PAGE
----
• Some of Bloody Stupid Johnson's forays into art turn into this. The Unseen University organ has Vox Dei, Thunderstorm, Whoopee Cushion, Squashed Toad, Squashed Rabbits, and most worrisomely, Earthquake voices; his Don'tgonearthe Castle features Wolf Howl, Thunderclap, Scream and Creaky Floors. Empirical Crescent, his attempt to create a neighborhood, wound up creating a labyrinthine tesseract. His cooking attempts include an ultra-hard wedding cake and a pastry that somehow leveled several blocks around it. Most of his monumental oeuvre could fit in a matchbox.
  • In The Fourth Bear, Jack buys a car from someone named Dorian Gray, which contains a portrait of the car in the back. In a nod to The Picture of Dorian Gray, the car is immune to damage, as anything happens to the picture instead, as Jack finds out after he wrecks his car a few times only to for it to repair itself. But once the odometer on the car reaches zero, the car destroys itself spectacularly, dragging the owner into hell.
  • In The Dark Is Rising, it's possible to cast spells by painting them; the result comes out as a hideous-looking abstract work, which glows in the dark.

    Live-Action TV 
  • Supernatural, "Provenance": A portrait of the Merchant family, who were murdered in the early 1900s, is an Artifact of Death for any household that buys it. It turns out to be haunted by the family's murderer Melanie Merchant, who's just as Ax-Crazy in death, as well as by her father Isaiah, who tries to prevent Melanie from killing again.
  • Penny Dreadful includes Dorian Gray on the roster, presumably decades after the original novel. We occasionally see his portrait, depicting him as extremely decrepit and emaciated, and we also see how it works: whenever Dorian suffers any kind of harm, it is transferred to his picture after a short time, returning him to perfect health and youth. Throughout the series, Dorian abuses this power to live a life of utter debauchery.
  • GARO's first episode began with the Horror Anglay coming out of a woman's nude portrait and possessing the gallery owner.

    Tabletop Games 
  • Pathfinder:
    • Trompe L'oeil paintings are magically-enhanced copies of an original creature that can step off the canvas, assume solid three-dimensional forms, and even inhabit other paintings. These entities can only be permanently killed by destroying the painting that generates them.
    • Invoked with the Seeded Doom Occult Ritual, which corrupts a book, artwork, or piece of music. Anyone exposed to the work or one of its copies is infected with madness or a Curse chosen by the ritualists.
  • Dungeons & Dragons has had a number of magical paintings over the years.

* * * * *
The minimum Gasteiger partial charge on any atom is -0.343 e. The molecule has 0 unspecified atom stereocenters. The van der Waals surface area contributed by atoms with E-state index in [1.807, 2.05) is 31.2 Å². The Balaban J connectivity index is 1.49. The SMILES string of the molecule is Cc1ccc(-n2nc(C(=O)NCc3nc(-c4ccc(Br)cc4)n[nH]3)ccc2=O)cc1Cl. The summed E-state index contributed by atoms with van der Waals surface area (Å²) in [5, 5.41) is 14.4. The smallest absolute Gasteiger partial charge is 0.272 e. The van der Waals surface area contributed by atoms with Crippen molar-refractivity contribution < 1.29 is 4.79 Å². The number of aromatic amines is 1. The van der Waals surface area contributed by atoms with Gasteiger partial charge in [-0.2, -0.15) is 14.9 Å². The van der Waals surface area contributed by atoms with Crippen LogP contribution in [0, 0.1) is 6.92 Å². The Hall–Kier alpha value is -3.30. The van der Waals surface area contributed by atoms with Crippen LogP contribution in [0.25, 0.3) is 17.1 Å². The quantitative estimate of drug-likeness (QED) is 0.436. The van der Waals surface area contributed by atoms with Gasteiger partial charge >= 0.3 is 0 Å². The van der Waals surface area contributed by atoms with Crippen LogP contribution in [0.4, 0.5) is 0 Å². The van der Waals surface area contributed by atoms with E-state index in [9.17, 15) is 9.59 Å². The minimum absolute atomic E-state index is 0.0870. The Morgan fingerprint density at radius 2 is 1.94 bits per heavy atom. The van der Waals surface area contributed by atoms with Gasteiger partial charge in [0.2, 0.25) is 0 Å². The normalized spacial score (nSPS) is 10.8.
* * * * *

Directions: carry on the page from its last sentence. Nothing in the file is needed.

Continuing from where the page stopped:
• "Blue on Bronze". An abstract swirl of deep blues and violets. If anyone studies the painting for 20 minutes, the painting will correctly answer any yes or no question.
    • "Dragonnel-by-the-Cliff". A picture of a dragonnel (monster) perched on a rocky cliff over a river valley. If a person viewing the painting says the command word "fuga", the dragonnel will leave the painting and serve them.
    • "The Gladiators". A large painting depicting four gladiators facing off against each other in a sand-covered arena. Anyone who passes in front of the painting without saying a password will be taken into the painting and have to fight the gladiators to the death.
    • "Glorindel's Gates". A set of small paintings created by the wizard-bard Glorindel. Each one acts as a Gate spell, transporting the viewer to the place depicted in the painting.
    • "Glorindel's Living Paintings". These large paintings each show a scene that acts like a TV picture, with things moving and changing as if they were real.
    • "Igraine's Portraits". Each one of these pictures allows the viewer to telepathically communicate with the subject of the painting. If the subject is dead, there is a 50% chance of contacting their soul or spirit.
    • "The Watchers". This work depicts a wooded area with heavy undergrowth. Anyone who looks at it carefully can see the eyes of creatures looking through the brush. Anyone who looks at it for too long can have their mind transferred into that of a small woodland animal living nearby.
    • "Widow's Walk". This painting is of the crowded dockside of a busy port. Anyone who looks at it for 10 minutes becomes immune to all divination magic and psionics directed at him for the next eight hours.
  • Relatively common in Warhammer Fantasy Roleplay due to the corruption of Chaos, and especially in the "Tome of Corruption" textbook.
    • When studied, the painting "A Grim Feast" causes the viewers to slaughter his entire family. A legend tell Girardi del Vors murdered his wife and her two male lovers after he found them in his house then used their blood and fluids to make this painting before hanging himself.